Truck Spotlight

John Baxter | September 01, 2010

Built tough

Western Star’s 4900 series combines traditional styling with sturdy design to deal with rugged work conditions.

 

Jim Taylor, a bulk hauler leased to Bruce Oakley Trucking of Little Rock, Ark., is driving his sixth

Jim Taylor owns this 2009 Western Star 4964, which has nearly 200,000 miles.

Western Star. He loves the design of his 2009 Western Star 4964 with Stratosphere Sleeper and the brawn it brings to his demanding application.

“This is a great work truck,” he says.

The Quincy, Ill.-based operator hauls sand, roofing granules, salt, and some catalytic materials. His bulk tanker has a PTO-driven blower that uses compressed air to speed the offloading of cargo. He often visits quarries or factories and loads through the top of the tanker.

He needs a truck that can go on- and off-road, and his specs deliver: Detroit Diesel DD15 engine, 18-speed Eaton/Fuller transmission and Eaton drive axles. The engine makes 500 hp both in and out of cruise control and generates 1,850 lb.-ft. of torque. The 3.21:1 axle ratio gives an efficient cruise rpm of 1,275 at Taylor’s normal highway speed of 65 mph.

Taylor appreciates the cab’s comfort, construction and interior storage room. “When you close the door, you hear a solid sound,” he says. “No rattle or tinny sound like you get on some trucks.”

He also likes the traditional look, saying, “It may not have the very most advanced aerodynamics, but it still gets really good fuel economy if you drive it sensibly.” He gets well over 6 mpg under favorable operating conditions.

The 18-inch gap between the front seats, as well as the flat floor transition, provide easy access to the Stratosphere Sleeper.

Product Strategy Manager John Tomlinson says, “Customers can select the 4900 SA with a high-visibility hood to provide aerodynamic features and not compromise the big power and ruggedness Western Star is known for.”

He says every Western Star is “Galvaneeled,” the company’s term for the 17-step electrostatic painting that uses electrical forces to draw the paint into all surfaces of the frame and cab. “Once coated, the cab is baked to cure the paint and create a uniform protective finish,” Tomlinson says.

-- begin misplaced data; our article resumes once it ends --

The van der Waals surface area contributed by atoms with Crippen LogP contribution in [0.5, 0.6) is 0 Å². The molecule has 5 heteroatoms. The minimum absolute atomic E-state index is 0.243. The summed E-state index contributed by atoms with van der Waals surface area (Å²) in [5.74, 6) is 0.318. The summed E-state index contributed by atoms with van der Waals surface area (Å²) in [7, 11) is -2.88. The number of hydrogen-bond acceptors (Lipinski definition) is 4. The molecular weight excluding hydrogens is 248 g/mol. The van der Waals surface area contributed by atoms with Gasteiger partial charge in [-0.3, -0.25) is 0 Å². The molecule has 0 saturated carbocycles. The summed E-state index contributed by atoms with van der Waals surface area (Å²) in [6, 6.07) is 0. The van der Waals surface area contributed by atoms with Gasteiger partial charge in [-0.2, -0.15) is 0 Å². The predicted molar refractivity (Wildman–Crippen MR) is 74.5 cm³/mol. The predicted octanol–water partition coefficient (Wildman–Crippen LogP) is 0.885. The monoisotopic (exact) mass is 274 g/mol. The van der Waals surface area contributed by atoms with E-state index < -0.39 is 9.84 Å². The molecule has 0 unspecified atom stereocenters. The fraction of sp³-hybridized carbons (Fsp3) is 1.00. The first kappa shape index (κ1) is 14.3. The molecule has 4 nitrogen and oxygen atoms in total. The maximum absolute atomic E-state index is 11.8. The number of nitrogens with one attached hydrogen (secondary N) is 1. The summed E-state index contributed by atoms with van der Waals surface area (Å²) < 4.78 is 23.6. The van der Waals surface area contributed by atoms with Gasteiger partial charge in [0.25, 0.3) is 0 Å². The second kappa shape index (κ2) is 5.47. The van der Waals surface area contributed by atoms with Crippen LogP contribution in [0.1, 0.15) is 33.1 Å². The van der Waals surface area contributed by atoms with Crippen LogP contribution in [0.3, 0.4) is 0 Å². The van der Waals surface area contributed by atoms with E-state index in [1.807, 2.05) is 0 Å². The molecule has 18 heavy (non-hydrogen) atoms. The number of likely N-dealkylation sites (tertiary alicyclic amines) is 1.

“Stratosphere sleepers feature a multi-layer honeycomb wall design that was originally developed for the aircraft industry,” he says. “This technology provides maximum strength and durability while simultaneously reducing weight. All Western Star sleepers also feature a flat floor transition from cab to sleeper with 18 inches between the seats.” Sleeper sizes range from 34-inch rest cabs to 82-inch live-in units.

“Every Western Star features marine-grade rocker switches as standard equipment,” Tomlinson says. This means they are sealed against dirt, assuring reliability even in a dirty environment. Gauges are multiplexed and can be relocated to suit the operator’s needs, Tomlinson says.

“Western Star offers a one-piece steering shaft that locates the slip joint spline in the cab and out of the elements,” he says. This reduces corrosion damage that can cause less responsive steering and mechanical problems.

Frames are shot-peened, a physical hardening process. Each is custom-drilled and shaped for the particular items the buyer specifies, says Tomlinson. “All frame fasteners are grade 8 bolts rather than huck fasteners. Air and electrical lines are secured to the frame with a 3-inch steel stand-off and metal band clamp to prevent rubbing, for maximum long-life durability of the electrical and air systems,” he adds.

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